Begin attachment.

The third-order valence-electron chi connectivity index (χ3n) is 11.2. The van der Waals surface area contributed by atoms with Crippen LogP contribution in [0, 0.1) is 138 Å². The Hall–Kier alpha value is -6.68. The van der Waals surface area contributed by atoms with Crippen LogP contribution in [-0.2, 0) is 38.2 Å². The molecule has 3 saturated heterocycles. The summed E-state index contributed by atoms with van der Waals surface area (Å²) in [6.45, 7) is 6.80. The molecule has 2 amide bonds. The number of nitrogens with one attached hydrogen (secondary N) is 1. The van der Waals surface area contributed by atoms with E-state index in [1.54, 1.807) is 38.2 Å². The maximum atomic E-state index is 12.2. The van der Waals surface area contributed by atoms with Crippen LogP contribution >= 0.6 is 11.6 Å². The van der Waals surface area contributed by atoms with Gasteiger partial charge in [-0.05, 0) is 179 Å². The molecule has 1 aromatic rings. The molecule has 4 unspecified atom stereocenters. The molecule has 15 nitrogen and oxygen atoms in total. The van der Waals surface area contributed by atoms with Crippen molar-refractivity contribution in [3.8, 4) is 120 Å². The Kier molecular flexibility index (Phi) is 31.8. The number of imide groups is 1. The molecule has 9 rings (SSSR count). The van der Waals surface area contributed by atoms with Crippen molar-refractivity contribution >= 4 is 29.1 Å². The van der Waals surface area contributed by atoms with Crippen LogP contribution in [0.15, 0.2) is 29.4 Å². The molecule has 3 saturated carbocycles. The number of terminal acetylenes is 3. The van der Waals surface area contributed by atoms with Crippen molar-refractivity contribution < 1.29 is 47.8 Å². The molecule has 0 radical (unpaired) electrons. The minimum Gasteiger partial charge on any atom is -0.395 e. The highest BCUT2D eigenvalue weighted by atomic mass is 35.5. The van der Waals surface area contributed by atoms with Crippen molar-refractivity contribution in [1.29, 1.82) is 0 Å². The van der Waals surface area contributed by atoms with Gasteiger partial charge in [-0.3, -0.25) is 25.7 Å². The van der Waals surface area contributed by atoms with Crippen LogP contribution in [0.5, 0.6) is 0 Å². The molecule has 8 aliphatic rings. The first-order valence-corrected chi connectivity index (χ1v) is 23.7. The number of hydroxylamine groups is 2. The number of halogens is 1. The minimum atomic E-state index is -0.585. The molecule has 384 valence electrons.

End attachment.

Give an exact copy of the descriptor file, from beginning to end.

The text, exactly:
The third-order valence-electron chi connectivity index (χ3n) is 11.2. The van der Waals surface area contributed by atoms with Crippen LogP contribution in [0, 0.1) is 138 Å². The Hall–Kier alpha value is -6.68. The van der Waals surface area contributed by atoms with Crippen LogP contribution in [-0.2, 0) is 38.2 Å². The molecule has 3 saturated heterocycles. The summed E-state index contributed by atoms with van der Waals surface area (Å²) in [6.45, 7) is 6.80. The molecule has 2 amide bonds. The number of nitrogens with one attached hydrogen (secondary N) is 1. The van der Waals surface area contributed by atoms with E-state index in [1.54, 1.807) is 38.2 Å². The maximum atomic E-state index is 12.2. The van der Waals surface area contributed by atoms with Crippen LogP contribution >= 0.6 is 11.6 Å². The van der Waals surface area contributed by atoms with Gasteiger partial charge in [-0.05, 0) is 179 Å². The molecule has 1 aromatic rings. The molecule has 4 unspecified atom stereocenters. The molecule has 15 nitrogen and oxygen atoms in total. The van der Waals surface area contributed by atoms with Crippen molar-refractivity contribution in [3.8, 4) is 120 Å². The Kier molecular flexibility index (Phi) is 31.8. The number of imide groups is 1. The molecule has 9 rings (SSSR count). The van der Waals surface area contributed by atoms with Crippen molar-refractivity contribution >= 4 is 29.1 Å². The van der Waals surface area contributed by atoms with Crippen LogP contribution in [0.15, 0.2) is 29.4 Å². The molecule has 3 saturated carbocycles. The number of terminal acetylenes is 3. The van der Waals surface area contributed by atoms with Crippen molar-refractivity contribution < 1.29 is 47.8 Å². The molecule has 0 radical (unpaired) electrons. The minimum Gasteiger partial charge on any atom is -0.395 e. The highest BCUT2D eigenvalue weighted by atomic mass is 35.5. The van der Waals surface area contributed by atoms with Crippen molar-refractivity contribution in [1.29, 1.82) is 0 Å². The van der Waals surface area contributed by atoms with Gasteiger partial charge in [-0.3, -0.25) is 25.7 Å². The van der Waals surface area contributed by atoms with Crippen LogP contribution in [0.5, 0.6) is 0 Å². The molecule has 8 aliphatic rings. The first-order valence-corrected chi connectivity index (χ1v) is 23.7. The number of hydroxylamine groups is 2. The number of halogens is 1. The minimum atomic E-state index is -0.585. The molecule has 384 valence electrons.